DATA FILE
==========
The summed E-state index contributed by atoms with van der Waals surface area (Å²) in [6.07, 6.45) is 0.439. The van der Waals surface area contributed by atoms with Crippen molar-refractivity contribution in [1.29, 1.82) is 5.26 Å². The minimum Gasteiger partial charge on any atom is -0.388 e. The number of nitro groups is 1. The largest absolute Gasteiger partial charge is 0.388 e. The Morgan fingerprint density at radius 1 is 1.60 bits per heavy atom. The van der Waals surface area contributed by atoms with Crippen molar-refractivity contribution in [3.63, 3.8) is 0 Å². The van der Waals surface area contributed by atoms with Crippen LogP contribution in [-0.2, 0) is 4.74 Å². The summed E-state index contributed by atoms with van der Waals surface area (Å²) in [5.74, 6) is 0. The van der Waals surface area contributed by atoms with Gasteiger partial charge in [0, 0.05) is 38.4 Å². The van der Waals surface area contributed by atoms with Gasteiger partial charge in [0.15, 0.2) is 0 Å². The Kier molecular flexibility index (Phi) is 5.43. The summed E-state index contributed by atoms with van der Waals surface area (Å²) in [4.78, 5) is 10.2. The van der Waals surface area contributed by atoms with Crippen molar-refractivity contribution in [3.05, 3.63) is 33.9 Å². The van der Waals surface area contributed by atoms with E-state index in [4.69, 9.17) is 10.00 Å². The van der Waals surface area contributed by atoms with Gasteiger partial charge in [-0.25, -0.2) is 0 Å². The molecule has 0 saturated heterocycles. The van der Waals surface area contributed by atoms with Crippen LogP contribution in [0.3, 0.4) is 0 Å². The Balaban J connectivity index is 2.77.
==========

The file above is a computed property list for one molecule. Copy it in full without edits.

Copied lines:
The summed E-state index contributed by atoms with van der Waals surface area (Å²) in [6.07, 6.45) is 0.439. The van der Waals surface area contributed by atoms with Crippen molar-refractivity contribution in [1.29, 1.82) is 5.26 Å². The minimum Gasteiger partial charge on any atom is -0.388 e. The number of nitro groups is 1. The largest absolute Gasteiger partial charge is 0.388 e. The Morgan fingerprint density at radius 1 is 1.60 bits per heavy atom. The van der Waals surface area contributed by atoms with Crippen molar-refractivity contribution in [3.63, 3.8) is 0 Å². The van der Waals surface area contributed by atoms with Crippen LogP contribution in [-0.2, 0) is 4.74 Å². The summed E-state index contributed by atoms with van der Waals surface area (Å²) in [5.74, 6) is 0. The van der Waals surface area contributed by atoms with Gasteiger partial charge in [0, 0.05) is 38.4 Å². The van der Waals surface area contributed by atoms with Gasteiger partial charge in [0.15, 0.2) is 0 Å². The Kier molecular flexibility index (Phi) is 5.43. The summed E-state index contributed by atoms with van der Waals surface area (Å²) in [4.78, 5) is 10.2. The van der Waals surface area contributed by atoms with Crippen molar-refractivity contribution in [3.05, 3.63) is 33.9 Å². The van der Waals surface area contributed by atoms with E-state index in [4.69, 9.17) is 10.00 Å². The van der Waals surface area contributed by atoms with Gasteiger partial charge in [-0.25, -0.2) is 0 Å². The molecule has 0 saturated heterocycles. The van der Waals surface area contributed by atoms with Crippen LogP contribution in [0.3, 0.4) is 0 Å². The Balaban J connectivity index is 2.77.